‘We should all be able to celebrate and love ourselves without fear of criticism from others, whatever shape or size we are.’
News flash: Words have power. This is something Jojo Oldham knows all too well.
Whether you’re a soap star hearing lewd comments made by a politician 10 years ago or the average woman getting catcalled on her way home from work, what other people have to say about your body leave a lasting impression.
Over Oldham’s 31 years of existence, she’s received countless comments about her body — both good and bad.
After years of letting these words affect how she sees herself, however, Oldham was finally ready to release them and embrace herself.
She took all the comments she’s heard about her body over the years and painted them on a dress. Posing for pictures, with a smile on her face, she took the power those words had over her and refused to let them dictate her self-worth any longer.
“The love I have for my body these days is something I’ve had to learn. And it requires constant maintenance,” Oldham wrote on her website.
Like so many of us, Oldham says she’s been in a love-hate relationship with her body for as long as she can remember. There are days when she’s thrilled with how she looks, and then there are days when she wants to delete every unflattering photo ever taken of her. The comments she would receive fanned the flame of her own insecurities.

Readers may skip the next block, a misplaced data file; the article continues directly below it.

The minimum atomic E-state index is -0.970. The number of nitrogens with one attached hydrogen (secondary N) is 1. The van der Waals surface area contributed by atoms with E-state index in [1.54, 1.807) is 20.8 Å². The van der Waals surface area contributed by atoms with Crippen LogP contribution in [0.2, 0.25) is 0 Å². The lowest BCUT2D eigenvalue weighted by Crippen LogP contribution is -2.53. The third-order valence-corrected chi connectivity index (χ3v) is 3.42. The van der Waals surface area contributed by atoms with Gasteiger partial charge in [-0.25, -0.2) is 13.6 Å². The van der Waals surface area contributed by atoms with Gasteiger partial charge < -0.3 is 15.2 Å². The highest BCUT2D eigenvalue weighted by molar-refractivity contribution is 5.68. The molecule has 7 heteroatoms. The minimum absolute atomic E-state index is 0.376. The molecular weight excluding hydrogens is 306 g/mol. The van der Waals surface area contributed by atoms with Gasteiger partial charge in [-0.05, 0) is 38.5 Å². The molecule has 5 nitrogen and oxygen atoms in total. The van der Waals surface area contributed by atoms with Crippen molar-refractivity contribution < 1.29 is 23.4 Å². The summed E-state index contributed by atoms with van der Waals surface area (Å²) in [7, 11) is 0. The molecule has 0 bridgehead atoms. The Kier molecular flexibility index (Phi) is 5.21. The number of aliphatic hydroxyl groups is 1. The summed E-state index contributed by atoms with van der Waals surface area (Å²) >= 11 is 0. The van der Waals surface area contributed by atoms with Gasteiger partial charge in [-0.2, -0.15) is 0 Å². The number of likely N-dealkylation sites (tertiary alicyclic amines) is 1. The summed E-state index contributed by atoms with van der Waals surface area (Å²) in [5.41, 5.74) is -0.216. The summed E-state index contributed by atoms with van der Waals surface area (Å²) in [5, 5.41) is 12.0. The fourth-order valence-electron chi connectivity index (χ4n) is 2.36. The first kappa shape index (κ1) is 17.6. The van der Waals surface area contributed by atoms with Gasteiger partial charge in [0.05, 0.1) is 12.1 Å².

“I had 31 years-worth of other people’s comments about my body swirling around my head and popping into it on a daily basis, and I wanted to do something positive with them,” Oldham explained over email.
The dress is a badge of honor, symbolic of the fact that, while Oldham may have been called these things, she is not defined by them.
“The comments that made the final cut have all stuck with me for different reasons,” Oldham wrote. “Some because they’re really weird, some because they’re really lovely, some because they’re funny, and some because they’re particularly nasty and they really crushed me at the time.”
“Once I learned how to be happy with myself as I am, the negative things that other people said about my body just stopped mattering to me,” Oldham explained.
Comments can do serious damage to even the strongest, most self-confident people. Oldham hopes her dress will help curtail some of that damage.
“We should all be able to celebrate and love ourselves without fear of criticism from others, whatever shape or size we are,” she wrote on her website.
She hopes the work will inspire women to remember they are not the sum of the comments made about their bodies; they are so much more.
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